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Cargo owners may face bill for Baltimore bridge collision

Shippers with cargo aboard the Dali face significant financial risks if, as looks increasingly likely, the shipowner declares “general average” due to the huge losses caused by the accident.

General average refers to a legal principle in maritime law under which all stakeholders in a voyage, including the shipowners, operators and cargo owners, proportionately share the losses caused by a voluntary sacrifice of part of a ship or cargo to save the whole in an emergency.

Incidents declaring general average are not common and many cargo owners may not be aware of it and much of the cargo on board may not be insured against it, or even insured at all).

The ship is managed by Synergy Marine Group and owned by Singapore shipowner Grace Ocean Private, and because it is only leased by Maersk, the shipowner bears responsibility.

And despite the Dali’s owners denying liability and insisting that the damage was not due to any fault, neglect, or want of care on their part, there is a good chance they will be liable and cargo owners may be liable too under general average.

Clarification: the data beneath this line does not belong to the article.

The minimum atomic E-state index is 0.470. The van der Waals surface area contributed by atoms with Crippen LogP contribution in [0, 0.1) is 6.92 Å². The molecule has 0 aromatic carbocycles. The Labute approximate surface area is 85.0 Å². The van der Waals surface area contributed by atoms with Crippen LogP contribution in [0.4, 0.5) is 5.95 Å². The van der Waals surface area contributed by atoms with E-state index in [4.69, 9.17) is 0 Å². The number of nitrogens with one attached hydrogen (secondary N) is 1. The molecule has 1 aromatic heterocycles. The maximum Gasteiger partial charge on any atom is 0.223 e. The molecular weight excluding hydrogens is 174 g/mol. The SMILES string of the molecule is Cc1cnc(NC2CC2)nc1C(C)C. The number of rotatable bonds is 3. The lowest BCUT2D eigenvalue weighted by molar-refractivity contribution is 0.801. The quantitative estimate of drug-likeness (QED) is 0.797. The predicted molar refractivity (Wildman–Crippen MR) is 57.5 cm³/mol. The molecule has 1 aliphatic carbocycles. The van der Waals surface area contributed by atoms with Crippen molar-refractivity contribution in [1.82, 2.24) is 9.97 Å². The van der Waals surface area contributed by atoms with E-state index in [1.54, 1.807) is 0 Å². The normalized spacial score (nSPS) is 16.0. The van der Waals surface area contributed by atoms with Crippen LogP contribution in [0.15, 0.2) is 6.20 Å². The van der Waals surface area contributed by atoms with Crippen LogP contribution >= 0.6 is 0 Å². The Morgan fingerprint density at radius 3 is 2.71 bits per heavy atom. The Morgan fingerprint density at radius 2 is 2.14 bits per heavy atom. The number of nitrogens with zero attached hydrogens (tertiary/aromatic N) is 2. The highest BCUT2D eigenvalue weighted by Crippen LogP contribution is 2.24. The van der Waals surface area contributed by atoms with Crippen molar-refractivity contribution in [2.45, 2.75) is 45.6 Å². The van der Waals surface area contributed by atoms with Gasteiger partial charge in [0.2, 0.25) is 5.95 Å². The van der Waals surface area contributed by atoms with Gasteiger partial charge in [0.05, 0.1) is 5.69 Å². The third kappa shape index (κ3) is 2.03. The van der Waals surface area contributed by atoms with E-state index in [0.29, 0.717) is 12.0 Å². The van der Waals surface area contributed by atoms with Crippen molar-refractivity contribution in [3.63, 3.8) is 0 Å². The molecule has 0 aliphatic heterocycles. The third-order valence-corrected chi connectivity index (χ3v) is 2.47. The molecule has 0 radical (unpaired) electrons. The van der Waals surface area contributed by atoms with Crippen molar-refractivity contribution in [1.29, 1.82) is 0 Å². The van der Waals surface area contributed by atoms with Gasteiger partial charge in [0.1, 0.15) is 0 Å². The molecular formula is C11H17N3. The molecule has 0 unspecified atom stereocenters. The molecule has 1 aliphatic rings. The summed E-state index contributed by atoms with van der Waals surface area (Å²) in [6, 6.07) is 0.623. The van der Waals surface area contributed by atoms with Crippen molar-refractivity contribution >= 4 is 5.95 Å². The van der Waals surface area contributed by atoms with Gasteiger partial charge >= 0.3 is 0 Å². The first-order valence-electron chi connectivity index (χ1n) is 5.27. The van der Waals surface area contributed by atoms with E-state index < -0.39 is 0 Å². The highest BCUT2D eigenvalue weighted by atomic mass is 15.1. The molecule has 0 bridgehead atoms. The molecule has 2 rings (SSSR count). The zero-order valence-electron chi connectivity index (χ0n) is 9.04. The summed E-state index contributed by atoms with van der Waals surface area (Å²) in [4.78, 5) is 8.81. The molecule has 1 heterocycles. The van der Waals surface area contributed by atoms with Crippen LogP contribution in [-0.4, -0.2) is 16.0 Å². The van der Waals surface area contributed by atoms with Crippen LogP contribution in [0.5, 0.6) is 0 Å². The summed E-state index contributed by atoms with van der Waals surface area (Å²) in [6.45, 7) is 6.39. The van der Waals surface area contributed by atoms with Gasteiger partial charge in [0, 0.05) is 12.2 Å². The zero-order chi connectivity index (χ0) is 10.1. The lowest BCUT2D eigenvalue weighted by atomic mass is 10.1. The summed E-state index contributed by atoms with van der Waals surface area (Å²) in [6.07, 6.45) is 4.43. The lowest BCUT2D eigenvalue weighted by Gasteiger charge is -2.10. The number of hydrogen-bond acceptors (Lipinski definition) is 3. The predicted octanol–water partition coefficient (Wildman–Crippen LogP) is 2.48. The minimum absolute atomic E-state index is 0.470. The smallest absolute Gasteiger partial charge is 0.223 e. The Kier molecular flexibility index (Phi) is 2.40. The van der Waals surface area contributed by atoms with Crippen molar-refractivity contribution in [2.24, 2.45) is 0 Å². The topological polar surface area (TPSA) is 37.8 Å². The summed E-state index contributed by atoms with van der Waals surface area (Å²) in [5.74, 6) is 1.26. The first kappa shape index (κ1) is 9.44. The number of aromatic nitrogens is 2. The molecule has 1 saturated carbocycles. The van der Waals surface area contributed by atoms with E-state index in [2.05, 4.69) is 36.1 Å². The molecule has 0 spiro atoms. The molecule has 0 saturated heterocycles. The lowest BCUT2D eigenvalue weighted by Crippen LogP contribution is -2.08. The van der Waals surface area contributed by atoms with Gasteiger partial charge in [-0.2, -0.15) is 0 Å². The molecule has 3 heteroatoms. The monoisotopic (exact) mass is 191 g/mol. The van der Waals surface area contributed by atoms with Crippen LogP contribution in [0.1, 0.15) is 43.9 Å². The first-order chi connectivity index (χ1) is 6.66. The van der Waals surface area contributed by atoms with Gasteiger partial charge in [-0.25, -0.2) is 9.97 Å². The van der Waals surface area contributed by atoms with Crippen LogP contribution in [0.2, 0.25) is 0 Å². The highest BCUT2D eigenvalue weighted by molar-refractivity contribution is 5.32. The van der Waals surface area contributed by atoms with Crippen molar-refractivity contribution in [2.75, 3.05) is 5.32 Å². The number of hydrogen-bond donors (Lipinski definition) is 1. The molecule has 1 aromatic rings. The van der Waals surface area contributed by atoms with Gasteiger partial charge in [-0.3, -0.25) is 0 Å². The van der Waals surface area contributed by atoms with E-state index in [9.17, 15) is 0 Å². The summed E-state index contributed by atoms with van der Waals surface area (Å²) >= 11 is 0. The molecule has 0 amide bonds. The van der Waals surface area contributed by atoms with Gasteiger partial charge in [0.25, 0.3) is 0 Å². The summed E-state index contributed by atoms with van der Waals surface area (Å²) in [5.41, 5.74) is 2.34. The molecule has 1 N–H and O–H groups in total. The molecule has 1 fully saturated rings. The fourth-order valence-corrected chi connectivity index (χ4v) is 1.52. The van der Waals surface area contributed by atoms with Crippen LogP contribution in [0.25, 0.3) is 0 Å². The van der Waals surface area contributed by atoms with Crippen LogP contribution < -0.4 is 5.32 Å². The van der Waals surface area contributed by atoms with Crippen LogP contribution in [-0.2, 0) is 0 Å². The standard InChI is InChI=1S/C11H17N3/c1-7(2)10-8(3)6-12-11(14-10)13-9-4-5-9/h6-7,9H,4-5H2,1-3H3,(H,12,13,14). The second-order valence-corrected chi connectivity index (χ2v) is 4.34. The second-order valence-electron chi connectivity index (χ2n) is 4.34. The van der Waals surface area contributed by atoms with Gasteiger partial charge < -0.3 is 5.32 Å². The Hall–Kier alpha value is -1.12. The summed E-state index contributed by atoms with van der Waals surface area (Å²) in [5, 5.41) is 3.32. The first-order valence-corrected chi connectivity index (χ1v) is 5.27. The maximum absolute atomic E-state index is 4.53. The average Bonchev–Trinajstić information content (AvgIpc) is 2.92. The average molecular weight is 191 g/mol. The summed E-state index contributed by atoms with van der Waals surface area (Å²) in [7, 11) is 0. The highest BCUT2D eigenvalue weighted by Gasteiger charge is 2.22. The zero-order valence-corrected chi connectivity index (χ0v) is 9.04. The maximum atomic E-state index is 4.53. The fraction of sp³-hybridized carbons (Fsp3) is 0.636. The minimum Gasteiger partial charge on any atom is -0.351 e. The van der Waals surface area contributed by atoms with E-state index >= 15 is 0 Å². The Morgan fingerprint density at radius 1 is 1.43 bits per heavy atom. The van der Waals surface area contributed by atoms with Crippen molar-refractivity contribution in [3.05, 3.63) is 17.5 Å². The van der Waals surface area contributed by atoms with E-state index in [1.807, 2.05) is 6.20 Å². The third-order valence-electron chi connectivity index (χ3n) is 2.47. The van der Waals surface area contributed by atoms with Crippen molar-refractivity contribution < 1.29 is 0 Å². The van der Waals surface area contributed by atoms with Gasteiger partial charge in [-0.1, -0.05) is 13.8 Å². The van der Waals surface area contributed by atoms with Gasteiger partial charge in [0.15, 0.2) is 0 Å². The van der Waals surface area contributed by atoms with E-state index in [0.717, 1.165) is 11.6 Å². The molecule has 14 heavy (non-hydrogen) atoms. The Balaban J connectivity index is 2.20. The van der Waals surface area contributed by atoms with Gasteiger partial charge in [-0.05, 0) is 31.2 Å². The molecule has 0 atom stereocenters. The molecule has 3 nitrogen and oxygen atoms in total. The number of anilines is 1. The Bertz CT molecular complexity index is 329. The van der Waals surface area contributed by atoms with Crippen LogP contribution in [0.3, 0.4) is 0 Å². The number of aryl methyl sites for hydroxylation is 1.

In practice, most of the bill will ultimately fall within the marine insurance and indemnity field and the largest liability will be the rebuilding of the bridge, with several parties putting the cost as high as US$600 million.

General Average is one of the most complex procedures in insurance, because insurers will need to calculate the total value of all the goods onboard the Dali to work out the amount owed by each shipper.

With about 4,700 laden containers aboard the Dali at the time of the collision, establishing the value of each container is complex and the process may take several years, with consignees needing to provide security for their cargo’s proportion of the General Average.

Adding another level of complexity is the fact that a large proportion of the cargo aboard is likely to be uninsured, as too many shippers either assume it’s already in place, or covered by their freight forwarders or the shipping line.

In the event of loss or damage during transit your goods are not insured unless specifically advised in writing and will, at best, only be subject to the carriers’ limited liability, which is why we always recommend our customers obtain relevant cargo insurance cover.

Our All Risks policy is the most simple, cost-effective and comprehensive way to cover the full value of your shipments door-to-door, by any mode, for physical loss and damage, as well as other perils, including general average.

EMAIL Colin Redman now to learn more and see how our insurance can protect your supply chain, and solvency.